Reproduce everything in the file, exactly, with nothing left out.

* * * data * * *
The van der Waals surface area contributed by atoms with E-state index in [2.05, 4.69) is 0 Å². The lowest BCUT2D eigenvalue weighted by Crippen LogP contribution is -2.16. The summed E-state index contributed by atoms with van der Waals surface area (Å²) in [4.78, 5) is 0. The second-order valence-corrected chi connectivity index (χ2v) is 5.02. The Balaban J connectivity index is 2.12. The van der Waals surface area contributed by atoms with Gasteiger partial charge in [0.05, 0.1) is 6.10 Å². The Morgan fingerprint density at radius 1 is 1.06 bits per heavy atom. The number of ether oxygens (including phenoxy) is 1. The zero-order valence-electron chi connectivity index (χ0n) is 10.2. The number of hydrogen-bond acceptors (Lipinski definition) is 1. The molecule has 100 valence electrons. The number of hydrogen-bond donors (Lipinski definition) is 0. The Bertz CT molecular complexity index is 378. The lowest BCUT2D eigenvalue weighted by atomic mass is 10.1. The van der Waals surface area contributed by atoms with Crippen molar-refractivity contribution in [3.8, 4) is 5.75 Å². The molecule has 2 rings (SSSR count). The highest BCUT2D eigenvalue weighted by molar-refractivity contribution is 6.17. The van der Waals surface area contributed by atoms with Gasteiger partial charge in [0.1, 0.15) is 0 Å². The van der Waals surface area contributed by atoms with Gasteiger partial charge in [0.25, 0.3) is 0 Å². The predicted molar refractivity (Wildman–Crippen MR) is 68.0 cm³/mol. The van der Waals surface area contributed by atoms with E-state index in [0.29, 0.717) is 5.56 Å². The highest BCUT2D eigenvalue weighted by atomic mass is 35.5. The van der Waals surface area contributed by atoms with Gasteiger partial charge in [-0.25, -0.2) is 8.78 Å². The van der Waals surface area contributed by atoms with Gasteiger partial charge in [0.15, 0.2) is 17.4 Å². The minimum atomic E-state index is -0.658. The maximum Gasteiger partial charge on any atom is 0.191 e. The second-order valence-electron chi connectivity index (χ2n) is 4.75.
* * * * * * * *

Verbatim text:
The van der Waals surface area contributed by atoms with E-state index in [2.05, 4.69) is 0 Å². The lowest BCUT2D eigenvalue weighted by Crippen LogP contribution is -2.16. The summed E-state index contributed by atoms with van der Waals surface area (Å²) in [4.78, 5) is 0. The second-order valence-corrected chi connectivity index (χ2v) is 5.02. The Balaban J connectivity index is 2.12. The van der Waals surface area contributed by atoms with Gasteiger partial charge in [0.05, 0.1) is 6.10 Å². The Morgan fingerprint density at radius 1 is 1.06 bits per heavy atom. The number of ether oxygens (including phenoxy) is 1. The zero-order valence-electron chi connectivity index (χ0n) is 10.2. The number of hydrogen-bond acceptors (Lipinski definition) is 1. The molecule has 100 valence electrons. The number of hydrogen-bond donors (Lipinski definition) is 0. The Bertz CT molecular complexity index is 378. The lowest BCUT2D eigenvalue weighted by atomic mass is 10.1. The van der Waals surface area contributed by atoms with Crippen molar-refractivity contribution in [3.8, 4) is 5.75 Å². The molecule has 2 rings (SSSR count). The highest BCUT2D eigenvalue weighted by molar-refractivity contribution is 6.17. The van der Waals surface area contributed by atoms with Gasteiger partial charge in [0.1, 0.15) is 0 Å². The van der Waals surface area contributed by atoms with Gasteiger partial charge in [0.25, 0.3) is 0 Å². The predicted molar refractivity (Wildman–Crippen MR) is 68.0 cm³/mol. The van der Waals surface area contributed by atoms with E-state index in [0.29, 0.717) is 5.56 Å². The highest BCUT2D eigenvalue weighted by atomic mass is 35.5. The van der Waals surface area contributed by atoms with Gasteiger partial charge in [-0.25, -0.2) is 8.78 Å². The van der Waals surface area contributed by atoms with Gasteiger partial charge in [0.15, 0.2) is 17.4 Å². The minimum atomic E-state index is -0.658. The maximum Gasteiger partial charge on any atom is 0.191 e. The second-order valence-electron chi connectivity index (χ2n) is 4.75.